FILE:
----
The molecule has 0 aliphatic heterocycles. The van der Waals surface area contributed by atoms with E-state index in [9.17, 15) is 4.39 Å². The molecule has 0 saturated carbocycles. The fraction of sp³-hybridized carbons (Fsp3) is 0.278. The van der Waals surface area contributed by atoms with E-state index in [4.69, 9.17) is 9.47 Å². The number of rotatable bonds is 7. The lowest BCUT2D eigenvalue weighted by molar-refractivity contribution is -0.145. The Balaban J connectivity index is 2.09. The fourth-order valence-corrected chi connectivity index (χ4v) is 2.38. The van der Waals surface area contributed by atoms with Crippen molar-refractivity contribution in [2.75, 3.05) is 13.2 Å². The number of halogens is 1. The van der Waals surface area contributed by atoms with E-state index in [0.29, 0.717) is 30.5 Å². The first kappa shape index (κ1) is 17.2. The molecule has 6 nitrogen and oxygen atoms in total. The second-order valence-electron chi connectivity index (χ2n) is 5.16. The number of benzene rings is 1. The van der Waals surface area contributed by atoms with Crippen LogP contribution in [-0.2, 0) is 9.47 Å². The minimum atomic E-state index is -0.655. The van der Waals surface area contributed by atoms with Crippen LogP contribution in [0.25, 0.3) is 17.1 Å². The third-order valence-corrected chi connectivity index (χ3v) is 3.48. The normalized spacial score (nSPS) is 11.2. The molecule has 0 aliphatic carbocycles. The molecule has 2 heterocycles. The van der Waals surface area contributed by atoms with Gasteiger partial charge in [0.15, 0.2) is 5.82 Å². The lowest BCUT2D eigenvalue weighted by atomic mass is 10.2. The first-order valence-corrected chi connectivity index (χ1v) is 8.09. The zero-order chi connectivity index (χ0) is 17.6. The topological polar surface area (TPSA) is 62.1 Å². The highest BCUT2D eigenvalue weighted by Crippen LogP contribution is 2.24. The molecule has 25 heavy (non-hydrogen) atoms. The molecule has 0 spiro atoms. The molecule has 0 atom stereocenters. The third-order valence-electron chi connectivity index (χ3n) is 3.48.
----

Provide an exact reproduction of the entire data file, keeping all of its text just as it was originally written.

The molecule has 0 aliphatic heterocycles. The van der Waals surface area contributed by atoms with E-state index in [9.17, 15) is 4.39 Å². The molecule has 0 saturated carbocycles. The fraction of sp³-hybridized carbons (Fsp3) is 0.278. The van der Waals surface area contributed by atoms with E-state index in [4.69, 9.17) is 9.47 Å². The number of rotatable bonds is 7. The lowest BCUT2D eigenvalue weighted by molar-refractivity contribution is -0.145. The Balaban J connectivity index is 2.09. The fourth-order valence-corrected chi connectivity index (χ4v) is 2.38. The van der Waals surface area contributed by atoms with Crippen molar-refractivity contribution in [2.75, 3.05) is 13.2 Å². The number of halogens is 1. The van der Waals surface area contributed by atoms with E-state index in [0.29, 0.717) is 30.5 Å². The first kappa shape index (κ1) is 17.2. The molecule has 6 nitrogen and oxygen atoms in total. The second-order valence-electron chi connectivity index (χ2n) is 5.16. The number of benzene rings is 1. The van der Waals surface area contributed by atoms with Crippen LogP contribution in [-0.2, 0) is 9.47 Å². The minimum atomic E-state index is -0.655. The van der Waals surface area contributed by atoms with Crippen LogP contribution in [0.25, 0.3) is 17.1 Å². The third-order valence-corrected chi connectivity index (χ3v) is 3.48. The normalized spacial score (nSPS) is 11.2. The molecule has 0 aliphatic carbocycles. The molecule has 2 heterocycles. The van der Waals surface area contributed by atoms with Gasteiger partial charge in [0.15, 0.2) is 5.82 Å². The lowest BCUT2D eigenvalue weighted by atomic mass is 10.2. The first-order valence-corrected chi connectivity index (χ1v) is 8.09. The zero-order chi connectivity index (χ0) is 17.6. The topological polar surface area (TPSA) is 62.1 Å². The highest BCUT2D eigenvalue weighted by Crippen LogP contribution is 2.24. The molecule has 25 heavy (non-hydrogen) atoms. The molecule has 0 spiro atoms. The molecule has 0 atom stereocenters. The third-order valence-electron chi connectivity index (χ3n) is 3.48.